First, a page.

The Commission on Audit (COA) has found lapses in the disbursement by Abra province of its share from the tobacco excise tax, noting, among others, that tobacco farmers’ groups were not given priority in the use of the fund.
The COA said P3 million from the tobacco excise tax was intended for financial assistance to Abra farmers in 2010. Of this amount, P2.7 million was distributed to various groups.
Abra has 43 registered tobacco farmers; organizations, but only two beneficiaries of the financial assistance were registered as tobacco farmers’ groups. Under the law, these registered groups should have been the fund’s primary beneficiaries, the COA said.
The province’s share from the excise tax is meant to help farmers in tobacco-producing provinces to become more self-reliant, as provided for under Republic Act No. 7171.
“Since RA 7171 was enacted purposely to advance the self-reliance of the tobacco farmers, these tobacco farmer’s organizations should have been given priority in the utilization of the fund,” the COA said.
It also questioned the legality and propriety of transactions funded by Abra’s share from the tobacco excise tax since the implementation of projects did not conform with the rules.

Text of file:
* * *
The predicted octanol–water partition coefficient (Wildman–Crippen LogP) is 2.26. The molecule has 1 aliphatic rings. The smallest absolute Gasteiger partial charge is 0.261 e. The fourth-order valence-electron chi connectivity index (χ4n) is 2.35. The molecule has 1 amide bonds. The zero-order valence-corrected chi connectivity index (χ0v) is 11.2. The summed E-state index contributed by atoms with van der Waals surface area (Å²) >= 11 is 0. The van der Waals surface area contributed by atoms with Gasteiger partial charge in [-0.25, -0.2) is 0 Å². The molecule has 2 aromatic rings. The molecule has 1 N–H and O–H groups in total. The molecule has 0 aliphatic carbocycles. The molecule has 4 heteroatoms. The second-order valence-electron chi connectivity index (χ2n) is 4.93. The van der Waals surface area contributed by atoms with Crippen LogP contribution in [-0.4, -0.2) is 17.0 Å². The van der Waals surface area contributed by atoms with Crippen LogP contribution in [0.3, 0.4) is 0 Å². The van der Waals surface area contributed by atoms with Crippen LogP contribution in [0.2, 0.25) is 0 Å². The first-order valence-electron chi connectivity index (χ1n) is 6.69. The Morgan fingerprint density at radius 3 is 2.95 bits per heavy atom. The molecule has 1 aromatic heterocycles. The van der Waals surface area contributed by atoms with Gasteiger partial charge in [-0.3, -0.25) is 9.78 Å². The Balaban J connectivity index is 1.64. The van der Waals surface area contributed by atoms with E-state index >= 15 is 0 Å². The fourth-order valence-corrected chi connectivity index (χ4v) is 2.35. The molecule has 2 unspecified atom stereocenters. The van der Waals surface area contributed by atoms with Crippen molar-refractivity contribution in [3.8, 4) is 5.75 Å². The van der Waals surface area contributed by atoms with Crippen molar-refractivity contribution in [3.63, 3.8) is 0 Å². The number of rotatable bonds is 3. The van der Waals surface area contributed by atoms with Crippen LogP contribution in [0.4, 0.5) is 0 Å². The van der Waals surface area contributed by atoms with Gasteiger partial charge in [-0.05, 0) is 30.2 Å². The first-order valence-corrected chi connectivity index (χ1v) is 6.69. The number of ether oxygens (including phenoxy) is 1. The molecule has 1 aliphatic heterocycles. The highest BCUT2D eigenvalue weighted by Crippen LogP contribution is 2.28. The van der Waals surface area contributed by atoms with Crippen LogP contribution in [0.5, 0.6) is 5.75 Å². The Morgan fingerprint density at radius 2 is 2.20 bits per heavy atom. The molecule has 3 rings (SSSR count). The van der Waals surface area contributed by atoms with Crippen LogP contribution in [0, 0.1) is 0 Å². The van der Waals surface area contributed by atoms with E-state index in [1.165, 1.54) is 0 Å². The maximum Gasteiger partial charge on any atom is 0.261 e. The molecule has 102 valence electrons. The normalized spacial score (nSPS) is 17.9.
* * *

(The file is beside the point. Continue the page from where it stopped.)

It said projects were not supported by proper documentation. For instance, P17.2 million worth of projects funded by the tobacco tax had no attached list of beneficiaries signed by the recipients of the projects.
The projects involved the procurement of water pumps, construction materials, fertilizer, hand tractors and sprayers.
“As a result, we were not able to confirm receipt of items reportedly distributed to tobacco farmers and whether the objectives of RA 7171 have been attained,” it said.
The COA further said that the purpose of the P1.98 million worth of cement and construction materials purchased was not even indicated. There was also no program of work and approved budget of the contract.
“The absence of indicated purpose hampered further verification and possible validation of its implementation,” it said.
The province failed to maintain a special account and separate depository account for its share from the tobacco excise tax, as required under the law, according to the COA.
Because of this, access to financial information and effective monitoring of the implementation of the fund’s purpose was difficult, it said.
“The creation of such special account solely for the share from tobacco excise tax will provide easier access to financial information to facilitate faster and more effective monitoring of the status of implementation and utilization of such fund,” it said.
Under RA 7171, tobacco-producing provinces get 15 percent of the excise taxes on locally manufactured Virginia-type cigarettes.
By Leila B. Salaverria